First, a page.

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Product Listing Ads and Keywords

Traditional search ads are all about keywords and Google’s Product Listing Ads (or PLAs) are all about product targets, right? Not quite. According to Google, “instead of keywords, PLAs use product targets to determine when items in your Merchant Center account appear on a search result’s page.” Now for some good news for the ye ol’ search junkies out there, PLAs are a part of search, and search is still about keywords.

The following are some tips and tactics for identifying and acting upon performing and underperforming keywords in your PLA campaigns.

Step 1…Show Me the Keywords!

Google doesn’t make it easy to find keyword data for PLAs, but it’s there if you know where to look. Here are some ways to find search queries matched to PLAs, whether you keep your performance data using AdWords tags or in Google Analytics.

1. Google Analytics Advanced Segments

Use campaign naming conventions to set up a simple filter to view PLA traffic performance in Google Analytics.

Step 1: Setup Advanced Segments: Setting this up in Google Analytics is a quick and easy way to evaluate PLA performance and give product and keyword performance from the PLA campaigns.

Step 2: View Search Query Reports within Google Analytics filtered for the advanced segment setup in Step 1.

2. Adwords Auto Targets

Viewing search terms matched to PLAs is relatively easy, although somewhat hidden. Using the “auto-targets” tab within your PLA adwords campaign, you can click on “see search” terms and view the list where a PLA was served.

Step 2…. Use Them!

1. Get Negative!

Although you can’t technically trigger your PLAs based on keyword targeting, you CAN use negative keywords to ensure you’re not getting un-targeted clicks. According to Google Adwords official help, “you can use negative keywords to limit the searches for which your ads will show. Negative keywords can be applied at the ad group or campaign level.” Use the search query reporting to identify negative keywords and ensure your PLAs are only showing for the best performing search queries.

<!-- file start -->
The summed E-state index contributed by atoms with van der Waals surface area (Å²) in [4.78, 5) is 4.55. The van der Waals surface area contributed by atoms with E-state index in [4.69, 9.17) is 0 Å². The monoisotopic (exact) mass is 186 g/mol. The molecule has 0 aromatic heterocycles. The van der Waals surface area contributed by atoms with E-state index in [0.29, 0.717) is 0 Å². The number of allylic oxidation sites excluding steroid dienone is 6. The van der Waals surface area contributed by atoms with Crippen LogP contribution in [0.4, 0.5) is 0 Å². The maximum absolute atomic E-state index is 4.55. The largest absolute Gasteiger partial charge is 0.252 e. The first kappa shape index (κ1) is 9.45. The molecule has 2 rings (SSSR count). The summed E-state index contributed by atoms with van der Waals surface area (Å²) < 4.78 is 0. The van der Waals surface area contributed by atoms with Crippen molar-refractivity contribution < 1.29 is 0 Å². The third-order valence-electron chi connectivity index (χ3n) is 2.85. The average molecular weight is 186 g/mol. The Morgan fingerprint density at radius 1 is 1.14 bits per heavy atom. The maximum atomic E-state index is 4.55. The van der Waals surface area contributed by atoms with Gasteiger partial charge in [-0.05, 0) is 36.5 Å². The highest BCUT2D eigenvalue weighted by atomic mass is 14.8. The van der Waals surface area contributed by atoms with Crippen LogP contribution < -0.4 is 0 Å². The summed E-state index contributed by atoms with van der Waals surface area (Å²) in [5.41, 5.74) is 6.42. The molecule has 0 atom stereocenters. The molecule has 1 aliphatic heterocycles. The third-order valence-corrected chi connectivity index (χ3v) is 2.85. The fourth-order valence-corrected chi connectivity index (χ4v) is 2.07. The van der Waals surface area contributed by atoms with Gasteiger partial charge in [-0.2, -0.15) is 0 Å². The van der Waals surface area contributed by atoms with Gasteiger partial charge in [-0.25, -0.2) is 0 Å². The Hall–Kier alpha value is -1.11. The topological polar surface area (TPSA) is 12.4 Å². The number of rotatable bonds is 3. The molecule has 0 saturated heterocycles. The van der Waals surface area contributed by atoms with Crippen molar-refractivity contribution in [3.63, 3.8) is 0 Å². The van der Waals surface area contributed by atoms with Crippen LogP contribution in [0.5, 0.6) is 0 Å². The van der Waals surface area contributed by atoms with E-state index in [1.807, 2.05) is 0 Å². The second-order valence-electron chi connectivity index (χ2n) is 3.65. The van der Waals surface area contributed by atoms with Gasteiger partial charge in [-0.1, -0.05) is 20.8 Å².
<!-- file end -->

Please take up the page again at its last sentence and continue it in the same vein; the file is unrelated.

2. Go for the head!

PLAs are all about the long tail right? Wrong. Based on the success thus far of PLAs, Google is now serving PLAs against most head keywords that have retail intent. To ensure the best performing and best-priced products are showing on the highest volume keywords, make sure you’re optimizing the product titles and attributes for your top performing products by category.

Example: Search for “Golf Clubs”

Golf Club Golf Clubs

3. Measure your overlap

Using keyword level insights from your PLA campaigns, you can compare performance of PLAs vs. traditional search. A simple vlookup can compare values in PLAs vs. traditional search or define a column to show paid vs. PLA keywords and run a pivot table to compare the two.

Important Note: Many advertisers showing in both traditional paid search and in PLAs might see an impression number higher than the actual number of searches due to having coverage in both PLAs and traditional paid search results.

4. Grow your paid search keyword lists

Let Google do some work for you. PLAs are designed to show on transactional keywords. Try a search for “Golf Club” and you won’t see PLAs, likely because those searchers were looking to find a “Golf Club” and not to buy “Golf Clubs” where you see the full “8-pack” of PLAs. Make sure you’re adding these keywords to your campaigns.

Predictions for what’s next:

According to Google, “defining keyword lists for proactive targeting won’t have any effect on your Product Listing Ads or product targets at this time.” That’s tantamount to “we haven’t rolled it out yet” or “we’re currently beta testing this with a handful of clients.” Our prediction is that Google will find a way to allow for keyword targets associated to products within our feed or select keyword targets for groupings of products. We hope they get there as that will help sophisticated ecommerce marketers squeeze the most efficiency out of their programs.


Guest Blogger Dan Golden
Dan Golden has been in the search business since 2001 and brings a wealth of digital marketing experience to Be Found Online. A graduate of Northwestern University with a B.A. in Economics, he has a diverse digital marketing background having spent time on the client side, freelance consulting, at large agencies and in startup environments. Dan Golden is the President and Chief Search Artist at Be Found Online.You can find Dan’s company,

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